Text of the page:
19 For some days he was with the disciples at Damascus. 20 And immediately he proclaimed Jesus in the synagogues, saying, “He is the Son of God.” 21 And all who heard him were amazed and said, “Is not this the man who made havoc in Jerusalem of those who called upon this name? And has he not come here for this purpose, to bring them bound before the chief priests?” 22 But Saul increased all the more in strength, and confounded the Jews who lived in Damascus by proving that Jesus was the Christ.
23 When many days had passed, the Jews plotted to kill him, 24 but their plot became known to Saul. They were watching the gates day and night in order to kill him, 25 but his disciples took him by night and let him down through an opening in the wall, lowering him in a basket. – Acts 9:19-25 ESV
Saul was a man of action. Once he got his sight and his strength back, he was back at it again. But this time, his mission in life had a distinctively different direction to it. He was a changed man. He had come to know Jesus, in a very real and personal way. The very one Saul had discounted as dead and had viewed as nothing more than a cause célèbre on which the disciples were building their religious revolution. No, he had discovered that Jesus was anything but dead. This Galilean whose name was causing so much trouble for the Jewish religious leaders, was actually alive and had appeared to Saul on the road to Damascus. Saul had been blinded by His glory and convicted by His words: “I am Jesus, whom you are persecuting” (Acts 9:5 ESV). It is interesting to note that Jesus’ words to Saul were few in number. And what is particularly fascinating is what Jesus doesn’t say. He never claims to be the Messiah. He doesn’t offer Saul living water or eternal life. He doesn’t speak to Saul about his need to be born again. Once Jesus had introduced himself to Saul, He simply said, “But rise and enter the city, and you will be told what you are to do” (Acts 9:6 ESV). Nothing more, nothing less. Short and sweet. But they made an impact on Saul. The whole experience left Saul more than just physically blind. He was spiritually rocked. His religious sensibilities had been shattered. All he knew to be true had been turned on its ears. And while he found himself unable to see, he had a new insight and spiritual eyesight he had never had before.
The only other words we have recorded by Luke that reveal what was said to Saul are those spoken by Ananias.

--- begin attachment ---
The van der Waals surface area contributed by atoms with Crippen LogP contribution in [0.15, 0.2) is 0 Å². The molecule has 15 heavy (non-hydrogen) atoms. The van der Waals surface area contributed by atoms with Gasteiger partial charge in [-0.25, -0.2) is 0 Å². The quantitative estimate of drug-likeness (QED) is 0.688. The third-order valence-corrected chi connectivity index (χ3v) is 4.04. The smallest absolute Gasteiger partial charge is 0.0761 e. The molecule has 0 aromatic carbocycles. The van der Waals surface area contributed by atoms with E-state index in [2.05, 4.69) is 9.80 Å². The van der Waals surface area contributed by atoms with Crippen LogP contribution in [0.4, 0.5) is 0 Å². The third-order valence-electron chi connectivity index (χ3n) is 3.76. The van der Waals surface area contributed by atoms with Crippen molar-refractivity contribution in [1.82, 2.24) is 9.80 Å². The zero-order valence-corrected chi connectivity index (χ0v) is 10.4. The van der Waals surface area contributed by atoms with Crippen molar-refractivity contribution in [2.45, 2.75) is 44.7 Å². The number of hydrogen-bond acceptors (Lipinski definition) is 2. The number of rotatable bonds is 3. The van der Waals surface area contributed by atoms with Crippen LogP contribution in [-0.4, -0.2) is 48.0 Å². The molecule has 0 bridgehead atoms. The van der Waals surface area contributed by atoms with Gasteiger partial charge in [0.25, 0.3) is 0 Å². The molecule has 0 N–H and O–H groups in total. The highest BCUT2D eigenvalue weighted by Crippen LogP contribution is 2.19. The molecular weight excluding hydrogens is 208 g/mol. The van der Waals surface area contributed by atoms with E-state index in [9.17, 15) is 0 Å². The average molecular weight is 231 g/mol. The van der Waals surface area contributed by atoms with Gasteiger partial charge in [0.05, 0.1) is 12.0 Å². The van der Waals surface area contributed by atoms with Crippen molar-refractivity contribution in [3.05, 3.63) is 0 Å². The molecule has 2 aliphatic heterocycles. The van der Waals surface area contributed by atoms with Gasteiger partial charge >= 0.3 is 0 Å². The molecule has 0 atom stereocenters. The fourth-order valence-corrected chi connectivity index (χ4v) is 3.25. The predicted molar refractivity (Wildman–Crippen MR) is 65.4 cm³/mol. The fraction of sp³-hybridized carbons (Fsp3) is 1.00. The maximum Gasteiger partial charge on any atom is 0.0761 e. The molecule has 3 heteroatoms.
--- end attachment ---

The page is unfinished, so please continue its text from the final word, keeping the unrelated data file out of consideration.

“Brother Saul, the Lord Jesus who appeared to you on the road by which you came has sent me so that you may regain your sight and be filled with the Holy Spirit.” – Acts 9:17 ESV
And the next thing we know, Saul is proclaiming Jesus in the synagogues of Damascus, giving proof that He really was the Son of God. His words confounded the Jews. His message confused them. They had a difficult time reconciling what Saul was saying with the reputation that had preceded him. Rather than defending Jesus as the Messiah, he should have been apprehending Christians. But Luke tells us, “Saul’s preaching became more and more powerful, and the Jews in Damascus couldn’t refute his proofs that Jesus was indeed the Messiah” (Acts 9:22 NLT).
In these verses, we get a glimpse into Saul’s personality. He was an intense individual who had a strong inner drive. He was determined and disciplined. It’s what made him so good at his job as a Pharisee and as a persecutor of the church. And now that he was a follower of Christ, he had the extra-added incentive of the indwelling Holy Spirit. God had taken this hard-driving, passionate, and self-motivated man and transformed him into a Spirit-filled, heat-seeking missile for the cause of Christ. Luke’s description of the early days of Saul’s conversion provide us with a teaser of what the rest of his life would look like. God had redeemed Saul’s zeal and inner drive. Those very same qualities that Saul had used to persecute Jesus and His church, God would now use to proclaim Jesus and build the church.
It didn’t take long before Saul found himself on the receiving end of the persecution he used to mete out. Now, he was the hunted. Luke simply tells us that “some of the Jews plotted together to kill him” (Acts 9:23 NLT). They wanted him dead and they set guards at all the gates of the city to watch for him so they could murder him. But Saul escaped. And he would later provide further details regarding his escape, revealing that the Jews had even enlisted the aid of the local city officials in their plot to have him killed.